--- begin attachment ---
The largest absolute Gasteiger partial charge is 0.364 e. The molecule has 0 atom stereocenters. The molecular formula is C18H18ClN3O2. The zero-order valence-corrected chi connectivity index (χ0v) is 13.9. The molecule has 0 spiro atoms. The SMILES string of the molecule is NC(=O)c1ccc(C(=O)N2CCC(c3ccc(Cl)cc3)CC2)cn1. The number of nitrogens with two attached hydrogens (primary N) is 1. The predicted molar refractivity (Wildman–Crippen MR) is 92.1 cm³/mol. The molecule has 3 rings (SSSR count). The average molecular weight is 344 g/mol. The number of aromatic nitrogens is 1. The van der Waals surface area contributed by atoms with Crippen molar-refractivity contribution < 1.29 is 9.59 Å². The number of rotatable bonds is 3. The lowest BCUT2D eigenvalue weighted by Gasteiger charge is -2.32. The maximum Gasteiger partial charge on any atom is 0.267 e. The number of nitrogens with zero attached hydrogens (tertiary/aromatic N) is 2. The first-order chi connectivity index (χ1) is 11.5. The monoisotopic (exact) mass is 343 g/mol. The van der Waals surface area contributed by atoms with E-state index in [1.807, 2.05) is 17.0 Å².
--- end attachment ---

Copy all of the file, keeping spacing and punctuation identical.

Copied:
The largest absolute Gasteiger partial charge is 0.364 e. The molecule has 0 atom stereocenters. The molecular formula is C18H18ClN3O2. The zero-order valence-corrected chi connectivity index (χ0v) is 13.9. The molecule has 0 spiro atoms. The SMILES string of the molecule is NC(=O)c1ccc(C(=O)N2CCC(c3ccc(Cl)cc3)CC2)cn1. The number of nitrogens with two attached hydrogens (primary N) is 1. The predicted molar refractivity (Wildman–Crippen MR) is 92.1 cm³/mol. The molecule has 3 rings (SSSR count). The average molecular weight is 344 g/mol. The number of aromatic nitrogens is 1. The van der Waals surface area contributed by atoms with Crippen molar-refractivity contribution < 1.29 is 9.59 Å². The number of rotatable bonds is 3. The lowest BCUT2D eigenvalue weighted by Gasteiger charge is -2.32. The maximum Gasteiger partial charge on any atom is 0.267 e. The number of nitrogens with zero attached hydrogens (tertiary/aromatic N) is 2. The first-order chi connectivity index (χ1) is 11.5. The monoisotopic (exact) mass is 343 g/mol. The van der Waals surface area contributed by atoms with E-state index in [1.807, 2.05) is 17.0 Å².